Monday, November 12, 2007

Phase Review

Introduction
I'd like to think I'm well-versed in rhythm games having played my fair share of Guitar Hero, Karaoke Revolution, Ouendan, Band Brothers, Donkey Konga and DDR. I've even gone in with my share of Samba de Amigo, Taiko Drum Master, Parappa, Gitaroo-man and Amplitude. Shakka de Tambourine has eluded me sadly. Harmonix, the maker of Karaoke Revolution and Guitar Hero, has recently released an iPod rhythm game called Phase.

Phase is only available for the new iPod Nanos, Classic and 5th gen iPods (no iPod Touch or iPhone). Once it's installed (in iTunes 7.5), you'll have a Phase Playlist that you can drag your favorite tracks to. iTunes will spend a few seconds per track calculating game data from the music.

Gameplay
The game itself has a receding 3-d track reminiscent of Guitar Hero. Notes scroll towards you on 3 tracks corresponding to previous, select and next buttons (left, center, right). There is also a slider effect where you sweep your finger along the touch wheel to catch notes.

Each song starts with Easy, Middle, and Hard modes. Apparently more can be unlocked as you clear marathon mode - a series of 5 songs. I have yet to clear marathon mode so I'm just going off one of the random loading screen tips here. High scores are stored for each individual song.

The game is a decent rhythmer that makes good use of the platform. I don't find the side graphics (random 2d bitmaps) or sound effects (cheers and hit confirmations) particularly interesting and I've turned the sound effects off. As is with the case with most rhythm games, you'll probably be too busy concentrating on the notes to see the side graphics anyways.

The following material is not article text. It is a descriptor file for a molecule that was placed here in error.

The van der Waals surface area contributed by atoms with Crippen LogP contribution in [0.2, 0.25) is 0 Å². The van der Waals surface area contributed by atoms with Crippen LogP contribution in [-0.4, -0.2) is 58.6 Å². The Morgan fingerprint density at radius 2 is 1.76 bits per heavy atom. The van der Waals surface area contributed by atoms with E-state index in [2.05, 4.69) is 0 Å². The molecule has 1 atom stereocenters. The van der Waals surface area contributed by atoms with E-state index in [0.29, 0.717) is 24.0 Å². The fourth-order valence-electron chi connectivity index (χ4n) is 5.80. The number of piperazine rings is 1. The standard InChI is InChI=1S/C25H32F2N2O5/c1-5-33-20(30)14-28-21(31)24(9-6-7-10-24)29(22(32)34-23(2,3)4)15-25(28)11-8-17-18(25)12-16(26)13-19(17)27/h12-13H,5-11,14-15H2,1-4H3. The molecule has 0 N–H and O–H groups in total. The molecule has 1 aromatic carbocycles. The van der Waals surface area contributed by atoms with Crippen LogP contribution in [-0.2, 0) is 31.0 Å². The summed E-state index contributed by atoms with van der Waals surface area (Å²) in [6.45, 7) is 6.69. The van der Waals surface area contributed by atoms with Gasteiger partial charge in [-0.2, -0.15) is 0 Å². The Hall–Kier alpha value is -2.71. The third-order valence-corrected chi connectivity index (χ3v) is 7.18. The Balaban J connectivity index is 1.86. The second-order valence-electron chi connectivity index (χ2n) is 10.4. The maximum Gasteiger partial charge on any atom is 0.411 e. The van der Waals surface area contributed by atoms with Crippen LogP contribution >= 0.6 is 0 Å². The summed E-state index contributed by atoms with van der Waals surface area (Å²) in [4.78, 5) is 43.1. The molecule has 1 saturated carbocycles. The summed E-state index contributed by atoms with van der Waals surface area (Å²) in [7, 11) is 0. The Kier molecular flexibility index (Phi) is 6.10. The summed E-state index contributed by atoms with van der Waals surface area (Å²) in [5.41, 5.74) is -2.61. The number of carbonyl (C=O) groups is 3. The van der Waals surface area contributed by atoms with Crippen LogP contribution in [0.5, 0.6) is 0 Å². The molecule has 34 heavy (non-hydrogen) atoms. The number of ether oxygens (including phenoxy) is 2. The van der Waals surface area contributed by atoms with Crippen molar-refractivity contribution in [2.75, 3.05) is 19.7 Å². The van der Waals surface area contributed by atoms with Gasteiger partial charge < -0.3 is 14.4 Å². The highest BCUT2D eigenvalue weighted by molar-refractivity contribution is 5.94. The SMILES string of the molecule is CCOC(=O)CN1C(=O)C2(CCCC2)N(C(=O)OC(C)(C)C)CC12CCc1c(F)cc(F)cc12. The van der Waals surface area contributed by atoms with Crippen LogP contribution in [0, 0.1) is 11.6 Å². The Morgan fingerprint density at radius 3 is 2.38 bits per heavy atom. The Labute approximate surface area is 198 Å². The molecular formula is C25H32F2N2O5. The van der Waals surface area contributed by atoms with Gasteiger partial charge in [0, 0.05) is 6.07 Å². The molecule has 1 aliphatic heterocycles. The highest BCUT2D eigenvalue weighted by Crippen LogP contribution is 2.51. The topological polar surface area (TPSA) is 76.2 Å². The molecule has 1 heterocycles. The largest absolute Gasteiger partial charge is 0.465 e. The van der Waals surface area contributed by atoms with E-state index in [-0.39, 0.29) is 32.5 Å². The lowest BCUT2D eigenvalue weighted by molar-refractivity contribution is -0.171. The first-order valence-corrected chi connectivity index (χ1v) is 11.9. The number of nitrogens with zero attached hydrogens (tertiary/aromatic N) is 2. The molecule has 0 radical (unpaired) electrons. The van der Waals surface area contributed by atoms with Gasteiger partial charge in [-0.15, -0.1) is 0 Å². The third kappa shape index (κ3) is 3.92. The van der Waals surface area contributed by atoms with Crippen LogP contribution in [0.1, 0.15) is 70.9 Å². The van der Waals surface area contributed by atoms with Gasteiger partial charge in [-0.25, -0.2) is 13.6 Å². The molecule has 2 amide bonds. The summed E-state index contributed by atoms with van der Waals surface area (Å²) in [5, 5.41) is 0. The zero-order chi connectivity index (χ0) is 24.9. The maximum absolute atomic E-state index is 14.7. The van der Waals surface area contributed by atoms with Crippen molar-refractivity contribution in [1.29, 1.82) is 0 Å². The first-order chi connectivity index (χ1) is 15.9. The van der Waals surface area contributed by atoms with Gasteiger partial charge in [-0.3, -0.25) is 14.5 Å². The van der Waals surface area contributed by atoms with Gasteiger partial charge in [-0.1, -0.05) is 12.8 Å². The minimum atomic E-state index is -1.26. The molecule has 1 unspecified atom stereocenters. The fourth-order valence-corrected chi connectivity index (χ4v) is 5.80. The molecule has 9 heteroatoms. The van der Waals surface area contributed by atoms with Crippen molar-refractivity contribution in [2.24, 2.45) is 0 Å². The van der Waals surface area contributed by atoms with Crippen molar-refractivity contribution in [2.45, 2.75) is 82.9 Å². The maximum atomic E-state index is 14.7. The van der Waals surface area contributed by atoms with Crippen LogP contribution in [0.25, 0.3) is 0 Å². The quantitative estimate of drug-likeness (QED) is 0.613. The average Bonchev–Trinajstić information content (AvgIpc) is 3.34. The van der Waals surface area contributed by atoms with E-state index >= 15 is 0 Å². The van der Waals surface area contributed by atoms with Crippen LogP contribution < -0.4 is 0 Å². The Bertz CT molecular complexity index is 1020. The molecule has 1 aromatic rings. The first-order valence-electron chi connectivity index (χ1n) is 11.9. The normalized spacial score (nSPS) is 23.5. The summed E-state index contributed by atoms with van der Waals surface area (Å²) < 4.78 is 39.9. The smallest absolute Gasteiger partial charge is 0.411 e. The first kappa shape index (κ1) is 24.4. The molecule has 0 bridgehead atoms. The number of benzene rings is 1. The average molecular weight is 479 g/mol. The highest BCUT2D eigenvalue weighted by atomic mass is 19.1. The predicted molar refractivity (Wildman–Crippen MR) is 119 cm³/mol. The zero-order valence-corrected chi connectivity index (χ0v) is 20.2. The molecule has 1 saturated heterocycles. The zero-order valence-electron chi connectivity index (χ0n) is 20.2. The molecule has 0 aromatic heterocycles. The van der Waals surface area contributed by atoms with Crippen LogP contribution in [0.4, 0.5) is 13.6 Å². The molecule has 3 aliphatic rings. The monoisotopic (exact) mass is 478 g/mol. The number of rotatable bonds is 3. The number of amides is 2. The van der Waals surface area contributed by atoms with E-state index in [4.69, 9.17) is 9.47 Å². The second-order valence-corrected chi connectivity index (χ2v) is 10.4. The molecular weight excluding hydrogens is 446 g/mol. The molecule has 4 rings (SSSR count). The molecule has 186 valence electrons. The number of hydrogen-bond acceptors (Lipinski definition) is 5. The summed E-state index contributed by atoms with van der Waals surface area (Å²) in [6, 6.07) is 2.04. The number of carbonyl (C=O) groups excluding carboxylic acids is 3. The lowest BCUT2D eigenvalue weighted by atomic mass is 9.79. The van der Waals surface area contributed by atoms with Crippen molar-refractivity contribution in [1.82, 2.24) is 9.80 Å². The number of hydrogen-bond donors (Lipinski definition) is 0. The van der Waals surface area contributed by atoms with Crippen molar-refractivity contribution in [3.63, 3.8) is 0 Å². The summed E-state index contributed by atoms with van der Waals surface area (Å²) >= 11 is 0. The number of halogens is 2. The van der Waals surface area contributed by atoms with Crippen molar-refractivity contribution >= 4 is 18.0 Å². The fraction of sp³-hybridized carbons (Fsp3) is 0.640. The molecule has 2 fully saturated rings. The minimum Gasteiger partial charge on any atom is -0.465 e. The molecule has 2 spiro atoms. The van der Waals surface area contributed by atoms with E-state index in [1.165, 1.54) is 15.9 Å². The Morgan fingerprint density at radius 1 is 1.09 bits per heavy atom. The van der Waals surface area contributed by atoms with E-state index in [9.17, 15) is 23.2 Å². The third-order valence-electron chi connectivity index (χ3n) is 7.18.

On my own 5th gen iPod, the game eats the battery about as badly as video playback. My battery life was never good to begin with and I managed about an hour on a charge. The newer iPods should hopefully manage better. I also had an intermittent problem where loading my entire playlist of 150 songs caused the iPod to reboot. I wasn't able to reproduce this later so I'm unsure what the exact cause was.

Takeaways
Phase (or iTunes) does a good job of calculating the game data from the song. And this data generation makes Phase more compelling than it probably would be otherwise. A common weakness for most rhythm games is the song selection. Regardless of the game controllers or graphics quality, the "quality" of the song list tends to be a large factor as to whether or not people like a particular rhythm game. No matter how cool the controller, if a person (me) isn't that big a fan of rock music, he's probably not getting Guitar Hero (I played my sister's copy instead of getting my own).

Phase allows me to tap away to my favorite J-Pop or anime themes which are hard to come by in US rhythm game releases. The guaranteed ability to play to your favorite songs is a definite point (I would say strongest) in Phase's favor.

The creation of game data lends itself to some tantalizing home-brew possibilities. I haven't investigated how the game data is stored, but it could in principle lend itself to game clients on PC and Mac platforms. Given the availability of various game controllers for home computers, one could potentially unlock all of one's song collection for a larger and more immersing interface.

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